Stung by the insult, I told him he needed to move out. I didn’t understand why he’d want to stay, I said hotly, “when this whole arrangement is obviously broken.” But he didn’t react, and in the end, I backed down. Maybe he was right. Perhaps I had been selfish and insensitive. Over my objections, he installed a lock on the bedroom door and left his radio playing WNYC around the clock to discourage intruders. I complained to friends. “He sounds crazy,” they said. When I griped to Don about the lock, he made me out to be the lunatic. “You said it wasn’t a good idea,” he argued. “You didn’t say to take it off.” Once again, I gave up. I needed the money.
In June 2004, Don was missing again, and he had been gone for weeks. E-mails I sent him began to bounce back, and his cell phone was not taking calls. June 21, rent day, came and went. I let two more weeks pass before changing the locks. I then broke into my own bedroom, turned off the radio, and, for the second time, angrily set about packing up the possessions he had left behind.
In his bed, I discovered a laptop and a bulging manila folder that seemed innocuous enough, though I couldn’t help but look inside. There, to my total shock, were scraps of torn-up preapproved credit-card offers I’d received in the mail and tossed in the trash. That wasn’t all. On a sheet of notebook paper, he’d scribbled the names, addresses, and phone numbers of my family members; my mother’s maiden name; the date my parents had married; and the name and address of a contractor I was working for, apparently copied from a pay stub. He even had the name and number of a woman I’d met at a party. Equally alarming were notes on my credit-card information, along with my sign-in names and passwords to various Websites.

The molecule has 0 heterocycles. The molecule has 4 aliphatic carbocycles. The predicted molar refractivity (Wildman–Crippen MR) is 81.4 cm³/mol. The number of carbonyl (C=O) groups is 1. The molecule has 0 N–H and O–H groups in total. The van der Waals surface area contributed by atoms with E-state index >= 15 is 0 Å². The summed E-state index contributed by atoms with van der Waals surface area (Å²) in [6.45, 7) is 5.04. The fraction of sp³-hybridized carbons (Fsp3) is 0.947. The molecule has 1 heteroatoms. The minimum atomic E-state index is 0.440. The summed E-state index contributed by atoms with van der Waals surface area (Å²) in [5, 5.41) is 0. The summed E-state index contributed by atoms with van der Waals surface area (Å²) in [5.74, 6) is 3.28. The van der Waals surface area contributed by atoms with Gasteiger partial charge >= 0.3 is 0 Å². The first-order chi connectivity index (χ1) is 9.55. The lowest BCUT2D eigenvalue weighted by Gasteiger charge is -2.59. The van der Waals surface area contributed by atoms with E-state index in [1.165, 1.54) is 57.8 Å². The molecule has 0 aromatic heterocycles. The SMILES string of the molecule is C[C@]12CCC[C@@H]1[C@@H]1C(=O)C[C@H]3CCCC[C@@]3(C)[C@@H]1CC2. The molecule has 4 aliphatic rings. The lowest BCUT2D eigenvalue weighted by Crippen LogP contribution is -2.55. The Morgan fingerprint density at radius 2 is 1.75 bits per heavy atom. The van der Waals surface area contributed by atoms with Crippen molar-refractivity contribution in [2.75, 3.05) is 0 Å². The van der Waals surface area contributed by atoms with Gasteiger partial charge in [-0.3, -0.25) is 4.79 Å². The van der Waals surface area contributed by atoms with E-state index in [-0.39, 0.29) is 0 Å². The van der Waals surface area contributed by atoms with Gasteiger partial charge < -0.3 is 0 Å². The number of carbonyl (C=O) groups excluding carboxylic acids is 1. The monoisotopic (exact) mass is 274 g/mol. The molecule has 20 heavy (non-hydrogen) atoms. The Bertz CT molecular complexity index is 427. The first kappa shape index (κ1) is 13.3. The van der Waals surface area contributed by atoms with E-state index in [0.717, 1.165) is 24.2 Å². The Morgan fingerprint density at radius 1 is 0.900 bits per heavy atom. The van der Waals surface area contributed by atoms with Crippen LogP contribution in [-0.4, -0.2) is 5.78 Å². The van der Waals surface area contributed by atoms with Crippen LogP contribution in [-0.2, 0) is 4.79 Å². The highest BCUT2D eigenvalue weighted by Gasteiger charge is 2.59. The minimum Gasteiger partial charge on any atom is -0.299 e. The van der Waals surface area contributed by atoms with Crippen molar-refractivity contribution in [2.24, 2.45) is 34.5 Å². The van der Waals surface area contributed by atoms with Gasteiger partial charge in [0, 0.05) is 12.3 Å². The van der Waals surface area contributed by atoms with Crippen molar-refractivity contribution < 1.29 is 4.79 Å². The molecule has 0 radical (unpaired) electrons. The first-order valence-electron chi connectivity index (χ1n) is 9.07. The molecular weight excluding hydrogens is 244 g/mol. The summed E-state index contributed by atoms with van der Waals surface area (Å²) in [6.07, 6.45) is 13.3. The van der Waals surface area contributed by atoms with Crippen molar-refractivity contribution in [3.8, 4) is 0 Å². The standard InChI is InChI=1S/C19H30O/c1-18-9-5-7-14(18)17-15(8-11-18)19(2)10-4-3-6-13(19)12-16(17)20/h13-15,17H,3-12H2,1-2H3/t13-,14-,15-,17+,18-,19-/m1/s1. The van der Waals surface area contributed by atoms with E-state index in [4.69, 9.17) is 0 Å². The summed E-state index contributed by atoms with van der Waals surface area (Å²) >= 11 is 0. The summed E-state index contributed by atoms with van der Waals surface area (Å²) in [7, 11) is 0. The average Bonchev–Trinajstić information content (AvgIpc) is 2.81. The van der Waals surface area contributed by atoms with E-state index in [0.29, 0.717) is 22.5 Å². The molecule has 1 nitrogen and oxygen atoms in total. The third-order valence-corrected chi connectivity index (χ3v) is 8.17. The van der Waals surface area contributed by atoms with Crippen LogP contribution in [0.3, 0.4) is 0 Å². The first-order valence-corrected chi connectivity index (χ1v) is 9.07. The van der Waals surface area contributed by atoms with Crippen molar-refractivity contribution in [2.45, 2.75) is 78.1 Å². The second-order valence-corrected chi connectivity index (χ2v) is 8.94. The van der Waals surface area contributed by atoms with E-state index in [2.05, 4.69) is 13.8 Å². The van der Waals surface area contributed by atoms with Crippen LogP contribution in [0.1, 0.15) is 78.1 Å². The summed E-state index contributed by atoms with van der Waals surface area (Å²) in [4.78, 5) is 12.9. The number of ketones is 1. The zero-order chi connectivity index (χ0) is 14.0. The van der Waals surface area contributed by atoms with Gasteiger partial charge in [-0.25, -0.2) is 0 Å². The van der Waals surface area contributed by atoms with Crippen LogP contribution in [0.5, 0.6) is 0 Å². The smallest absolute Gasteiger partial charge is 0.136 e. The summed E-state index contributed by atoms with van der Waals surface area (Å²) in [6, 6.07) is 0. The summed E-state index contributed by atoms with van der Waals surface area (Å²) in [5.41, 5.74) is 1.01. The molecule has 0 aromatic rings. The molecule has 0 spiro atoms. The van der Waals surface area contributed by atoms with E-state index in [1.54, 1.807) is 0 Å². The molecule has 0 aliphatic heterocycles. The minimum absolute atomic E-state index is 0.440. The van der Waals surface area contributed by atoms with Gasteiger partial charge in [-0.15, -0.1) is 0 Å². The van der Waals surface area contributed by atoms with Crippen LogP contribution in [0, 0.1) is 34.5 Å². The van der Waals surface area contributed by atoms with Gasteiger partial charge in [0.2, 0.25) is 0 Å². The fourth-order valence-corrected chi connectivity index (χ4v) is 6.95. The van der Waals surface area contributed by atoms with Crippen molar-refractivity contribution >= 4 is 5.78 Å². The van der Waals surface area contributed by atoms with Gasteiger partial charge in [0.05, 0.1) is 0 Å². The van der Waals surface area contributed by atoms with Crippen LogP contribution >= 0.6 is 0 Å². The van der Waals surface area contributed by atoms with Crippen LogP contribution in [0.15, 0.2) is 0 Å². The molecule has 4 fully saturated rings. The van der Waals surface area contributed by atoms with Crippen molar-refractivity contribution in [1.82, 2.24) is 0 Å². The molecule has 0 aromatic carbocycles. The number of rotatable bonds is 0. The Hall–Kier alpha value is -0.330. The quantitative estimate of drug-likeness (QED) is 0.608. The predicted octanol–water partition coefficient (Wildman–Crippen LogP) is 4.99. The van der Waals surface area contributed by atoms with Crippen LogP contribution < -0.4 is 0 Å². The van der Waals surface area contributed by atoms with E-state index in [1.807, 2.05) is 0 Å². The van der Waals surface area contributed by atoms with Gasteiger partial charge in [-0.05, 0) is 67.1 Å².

In an instant, I felt like an idiot, a sucker, the Jersey boy I am. Why had I trusted this stranger? I burned with shame and anger as I pictured him listening for me to leave for work in the morning so he could methodically search my trash and boot up my computer. A ghostwriter? What a moron I’d been. I’d never seen him write a word. But who was he? I searched everything in the room. A letter from JetBlue addressed to a Brandall Platt confirmed a flight to Oakland, California, in November 2003, the time of one of his previous absences. There were photocopies of Social Security cards and California driver’s licenses of a Charles Brown and an Andre Holmes and others. From the photocopies, I couldn’t tell whether the pictures were of my roommate. I found nothing bearing the name “Don” had given me: John Williams.
His bike was gone, but a bunch of withered bananas suggested his absence was unplanned. Had Don been in an accident? A detective from the local precinct suggested I contact local hospitals. When that didn’t work, he said he’d start checking jails. I called my banks and credit-card companies. Thank God there were no unauthorized charges and no new cards in my name.
I searched the closet, where I spotted a classic composition book that looked like a diary. Seething over how he’d invaded my privacy, I tore it open, looking for revelations amid his cramped scribblings, rife with misspellings and sentence fragments. On one page, Don had mapped out a movie of his life story: “He learned to drive at eight, he could do anything with his hands, and throughout his life, he could become invisible . . . ” “Met with Spike Lee today,” read one entry. “He’s really interested in the story, and wants me to send him the articles.” His journal said he once met Danny Glover by chance in the street and tried to sell him his story as well. He had even cast the big-screen version of his life: He was to be portrayed by Denzel Washington. Laurence Fishburne would appear as his brother. Angela Bassett would take on the role of his wife, and, of course, Halle Berry (“the sexiest woman in the world”) would be his girlfriend.
The diary also contained transcriptions of text-message exchanges with real girlfriends—“u have hurt me 2 many times,” one wrote—and vague laments over his kids: “I don’t even know who I am anymore . . . all I know is I’m the father of three beautiful, innocent children. . . . My babies, my babies . . . your dada cries every day.” Apparently, he also had reason to fear the police: “I’m only now just starting to get over being afraid every time someone looks at me twice in the street . . . every time a cop looks at me . . . thinking they know.” Know what?